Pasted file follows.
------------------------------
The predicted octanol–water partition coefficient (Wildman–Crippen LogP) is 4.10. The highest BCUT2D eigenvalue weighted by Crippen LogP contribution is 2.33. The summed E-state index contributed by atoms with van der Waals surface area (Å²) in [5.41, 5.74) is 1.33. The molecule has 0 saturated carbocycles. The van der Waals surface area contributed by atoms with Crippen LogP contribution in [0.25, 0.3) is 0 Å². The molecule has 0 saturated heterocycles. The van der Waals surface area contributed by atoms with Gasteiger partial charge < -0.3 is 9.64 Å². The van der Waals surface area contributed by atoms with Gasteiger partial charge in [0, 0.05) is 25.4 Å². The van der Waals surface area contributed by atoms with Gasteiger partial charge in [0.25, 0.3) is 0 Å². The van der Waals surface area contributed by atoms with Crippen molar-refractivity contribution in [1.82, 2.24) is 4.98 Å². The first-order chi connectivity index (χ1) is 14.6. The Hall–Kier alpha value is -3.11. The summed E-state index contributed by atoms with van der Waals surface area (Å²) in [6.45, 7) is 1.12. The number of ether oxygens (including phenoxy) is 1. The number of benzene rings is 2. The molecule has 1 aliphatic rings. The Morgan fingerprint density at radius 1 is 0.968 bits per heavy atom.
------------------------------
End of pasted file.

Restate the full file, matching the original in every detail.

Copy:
The predicted octanol–water partition coefficient (Wildman–Crippen LogP) is 4.10. The highest BCUT2D eigenvalue weighted by Crippen LogP contribution is 2.33. The summed E-state index contributed by atoms with van der Waals surface area (Å²) in [5.41, 5.74) is 1.33. The molecule has 0 saturated carbocycles. The van der Waals surface area contributed by atoms with Crippen LogP contribution in [0.25, 0.3) is 0 Å². The molecule has 0 saturated heterocycles. The van der Waals surface area contributed by atoms with Gasteiger partial charge < -0.3 is 9.64 Å². The van der Waals surface area contributed by atoms with Gasteiger partial charge in [0, 0.05) is 25.4 Å². The van der Waals surface area contributed by atoms with Gasteiger partial charge in [0.25, 0.3) is 0 Å². The van der Waals surface area contributed by atoms with Crippen molar-refractivity contribution in [1.82, 2.24) is 4.98 Å². The first-order chi connectivity index (χ1) is 14.6. The Hall–Kier alpha value is -3.11. The summed E-state index contributed by atoms with van der Waals surface area (Å²) in [6.45, 7) is 1.12. The number of ether oxygens (including phenoxy) is 1. The number of benzene rings is 2. The molecule has 1 aliphatic rings. The Morgan fingerprint density at radius 1 is 0.968 bits per heavy atom.